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No scrapping fixed term tenancies - new appeal over Renters Reform Bill

Propertymark has emphasised the importance of retaining fixed term tenancies under the Renters Reform Bill.

Propertymark chief executive Nathan Emerson met Housing Minister Jacob Young MP, who has responsibility for the Bill.

Emerson says: “We had a very positive meeting with the Housing Minister who is absolutely engaging on all aspects of this important piece of legislation. 


“We know from member agents the importance of retaining fixed term tenancies as well as ensuring the reformed grounds for possession are robust and fit for purpose. 

“The road map for regulation and the landscape for how landlord redress will work in practice are also key concerns that we raised with the Minister on behalf of members. 

“We look forward to continuing to work with the UK Government to ensure the Renters Reform Bill delivers its aims, we reduce unintended consequences, and it works for everyone.”

Under the Bill fixed term tenancies, including assured and assured shorthold tenancies, will be abolished and replaced by periodic tenancies with a monthly rental period.

Propertymark has long argued that removing fixed term tenancies as an option will provide less security for tenants and reduce flexibility in the private rented sector. A fixed-term allows security of tenure for the tenant and a guarantee of rent payments for the landlord. 

For tenants with low income or poor credit history, the fixed term allows a guarantor to be confident about the length of time they are signing up to support them, a point the Minister highlighted he wanted to investigate. 

Furthermore, the student rental market relies on fixed-term agreements to facilitate the availability of properties in line with the academic year.

At the meeting Propertymark also highlighted the need for more mandatory grounds including breach of tenancy, deterioration of property and acquiring a tenancy by using a false statement as well as ensuring that any new requirements for landlords to belong to a redress scheme align with existing redress scheme requirements for letting and property agents.

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    Fixed term tenancies are vital to the survival of the private rental sector. I do hope the Government is listening.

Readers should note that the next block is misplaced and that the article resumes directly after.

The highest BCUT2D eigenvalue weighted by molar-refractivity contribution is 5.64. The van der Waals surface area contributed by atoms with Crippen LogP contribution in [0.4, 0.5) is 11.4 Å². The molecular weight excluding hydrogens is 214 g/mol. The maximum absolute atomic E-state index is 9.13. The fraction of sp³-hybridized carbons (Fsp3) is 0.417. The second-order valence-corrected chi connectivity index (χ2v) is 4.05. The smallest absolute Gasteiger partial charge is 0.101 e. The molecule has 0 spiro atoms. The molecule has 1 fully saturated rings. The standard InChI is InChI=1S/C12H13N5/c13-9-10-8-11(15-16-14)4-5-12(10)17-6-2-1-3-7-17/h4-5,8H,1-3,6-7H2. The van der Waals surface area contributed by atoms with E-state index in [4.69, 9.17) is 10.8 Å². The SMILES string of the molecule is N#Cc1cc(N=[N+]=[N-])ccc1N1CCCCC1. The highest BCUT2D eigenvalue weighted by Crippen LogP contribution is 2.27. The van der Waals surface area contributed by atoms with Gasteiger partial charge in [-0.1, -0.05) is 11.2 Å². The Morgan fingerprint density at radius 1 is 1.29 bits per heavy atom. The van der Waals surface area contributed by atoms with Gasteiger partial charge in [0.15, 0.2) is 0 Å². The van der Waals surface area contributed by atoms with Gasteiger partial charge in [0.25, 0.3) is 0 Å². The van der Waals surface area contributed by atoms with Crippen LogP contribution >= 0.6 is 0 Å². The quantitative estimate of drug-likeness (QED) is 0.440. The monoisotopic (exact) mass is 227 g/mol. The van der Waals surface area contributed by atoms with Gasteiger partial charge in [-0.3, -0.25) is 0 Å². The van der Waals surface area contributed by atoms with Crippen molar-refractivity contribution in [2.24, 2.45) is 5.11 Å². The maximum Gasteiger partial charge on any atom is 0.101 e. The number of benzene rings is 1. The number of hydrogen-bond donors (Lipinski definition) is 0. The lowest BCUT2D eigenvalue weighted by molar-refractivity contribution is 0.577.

I don't understand your comment. Section 21 is how a landlord enforces a fixed term contract. If Section 21 is abolished there are no fixed term tenancies.. A landlord will only be able to regain their property using Section 8 provisions and 'contract has expired" is not one of those provisions! 😯

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    Ales no difference, when labour get in everything changes


    IF Labour get in. Nothing is guaranteed. They face challenges from their muslim supporters. The tories face the challenge of REFORM and the LimpDumbs, well the less said about them, the better.


    Labour may leave the legislation alone. There may be a bigger problem if the RRB falls. However as the RRB currently stands, I can't envisage anything worse.


    @ Ellie, the Flame haired one, the one who cannot decided which house she lives in, has pledged to abolish S21 on day 1. She has not pronounced on fixed terms as yet.


    That's quite true, AL.

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    She probably will forget if she can’t remember where she lives

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    I have 2 rental properties in a student area. It's only ever students that look at them. The end to fix terms would cause me to be in a huge amount of debt. If a student left after one month I'd have to wait until the following year for a the new tenant. That'd be me out!


    Yep, the unintended consequences of abolishing fixed term has not been thought thru.
    However, reform is necessary. Periodic tenancies should be at least 6 months or better 12. It is unfair that a tenant left on a periodic tenancy for years by their landlord can get two months notice. And I agree with tenants being able to resign fixed term contracts early.. Relationships break down and finniciak circumstances can change. I think after six months, two months notice is OK but I can see and appreciate your special circumstances.


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